The Strange Saga of Novak Djokovic’s Australian Open COVID Ban Isn’t Over Yet

Controversy has been a regular part of the Novak Djokovic experience since he ascended to the upper echelon of tennis more than a decade ago, and the Serbian superstar is once again making headlines for his off the court behavior at the Australian Open. Djokovic, who refuses to be vaccinated against COVID-19, was detained upon arriving in Australia on January 5 and had his visa canceled. The subsequent battle over whether he will play in the year’s first Grand Slam has been filled with the kinds of twists and turns usually reserved for an epic five-set match.

On December 30, Djokovic was granted a medical exemption to participate in the Australian Open by its governing body, Tennis Australia, which is the only way an unvaccinated athlete would be allowed to play, given the country’s strict vaccination rules. But when he arrived in Australia, this visa was canceled by the federal government because he is unvaccinated, as he admitted in an interview with the Australian Border Force last Thursday. Djokovic also explained in that interview that he had tested positive for COVID twice, once back in June 2020 and then again on December 16, 2021.

The Australian Prime Minister, Scott Morrison, even inserted himself into the situation, tweeting, “Mr. Djokovic’s visa has been cancelled. Rules are rules, especially when it comes to our borders. No one is above these rules” on January 5.” Australia has instituted lengthy lockdowns and strict measures to prevent the proliferation of COVID, but the Omicron variant has spread quickly around the country, and the Djokovic situation has sparked outrage from pro- and anti-vaccine contingents.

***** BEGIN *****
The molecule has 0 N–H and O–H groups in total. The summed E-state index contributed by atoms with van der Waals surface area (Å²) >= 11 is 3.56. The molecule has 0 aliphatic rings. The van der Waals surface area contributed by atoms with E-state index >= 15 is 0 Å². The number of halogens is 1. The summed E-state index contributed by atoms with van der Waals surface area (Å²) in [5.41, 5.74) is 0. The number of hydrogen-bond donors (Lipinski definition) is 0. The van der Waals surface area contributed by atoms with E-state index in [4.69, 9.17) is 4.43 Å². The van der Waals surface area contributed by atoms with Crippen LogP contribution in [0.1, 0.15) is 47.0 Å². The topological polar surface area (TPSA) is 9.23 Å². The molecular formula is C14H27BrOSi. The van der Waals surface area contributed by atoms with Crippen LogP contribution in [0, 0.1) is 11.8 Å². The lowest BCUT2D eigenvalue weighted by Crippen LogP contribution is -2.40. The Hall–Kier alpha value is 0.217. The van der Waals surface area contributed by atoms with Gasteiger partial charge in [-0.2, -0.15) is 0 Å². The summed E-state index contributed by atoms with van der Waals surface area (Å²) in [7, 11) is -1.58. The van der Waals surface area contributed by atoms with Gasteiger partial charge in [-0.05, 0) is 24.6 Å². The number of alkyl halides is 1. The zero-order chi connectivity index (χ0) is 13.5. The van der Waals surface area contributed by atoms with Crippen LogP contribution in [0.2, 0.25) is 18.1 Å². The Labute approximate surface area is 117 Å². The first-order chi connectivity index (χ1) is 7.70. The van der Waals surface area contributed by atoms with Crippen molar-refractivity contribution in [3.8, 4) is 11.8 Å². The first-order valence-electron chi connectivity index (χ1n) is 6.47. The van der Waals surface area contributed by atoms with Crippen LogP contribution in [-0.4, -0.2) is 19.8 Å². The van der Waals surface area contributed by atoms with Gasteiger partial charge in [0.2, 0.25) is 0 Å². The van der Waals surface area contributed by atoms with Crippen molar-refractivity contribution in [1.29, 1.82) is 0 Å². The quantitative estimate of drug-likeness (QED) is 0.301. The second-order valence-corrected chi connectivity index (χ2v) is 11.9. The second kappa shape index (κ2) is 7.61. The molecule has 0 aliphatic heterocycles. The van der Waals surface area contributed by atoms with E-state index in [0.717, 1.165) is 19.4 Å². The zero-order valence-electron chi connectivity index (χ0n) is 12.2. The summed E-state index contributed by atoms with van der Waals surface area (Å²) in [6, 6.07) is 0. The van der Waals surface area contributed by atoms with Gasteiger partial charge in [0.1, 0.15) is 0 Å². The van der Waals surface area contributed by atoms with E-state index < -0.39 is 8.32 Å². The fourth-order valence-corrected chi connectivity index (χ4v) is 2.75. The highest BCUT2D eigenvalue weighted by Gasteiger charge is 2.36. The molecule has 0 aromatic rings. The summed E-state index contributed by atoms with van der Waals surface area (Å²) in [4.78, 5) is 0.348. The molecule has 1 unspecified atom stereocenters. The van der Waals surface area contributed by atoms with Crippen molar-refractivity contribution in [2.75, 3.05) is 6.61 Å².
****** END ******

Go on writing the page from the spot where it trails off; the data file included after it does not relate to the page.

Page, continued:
Subsequent reporting has found that Australia’s Health Minister Greg Hunt issued a statement on November 29 to Craig Tiley, CEO of Tennis Australia, stating that unvaccinated players could not use the fact that they had COVID-19 within the last six months as a valid reason to enter the country with a medical exemption.

Per a CNN timeline of Djokovic’s last year-plus, he attended a youth-oriented tennis event on the 17th, before he knew he had tested positive. But after he got the result, he still elected to do an in-person interview on the 18th before testing negative on the 22nd.

This is where things get tough to follow. Djokovic marked on an official visa form that he had not traveled in the two weeks before he headed to Australia, but it turned out that he had moved between Serbia and Spain. But in a January 11 Instagram post, he wrote that his agent made an “administrative mistake in ticking the incorrect box about my previous travel before coming to Australia.” He went on to say, “This was a human error and certainly not deliberate.”

Djokovic and his team filed for an appeal, which triggered a January 10 hearing. His situation also drew attention to the way people seeking asylum have been treated in Australia under Morrison’s regime. Several people who had spent time at the Park Hotel where the tennis star was placed told the BBC about poor, dispiriting conditions, and inedible food that occasionally contained maggots. Morrison is on the far right of the immigration issue, and critics of his policies have pointed to his treatment of Djokovic in this context.

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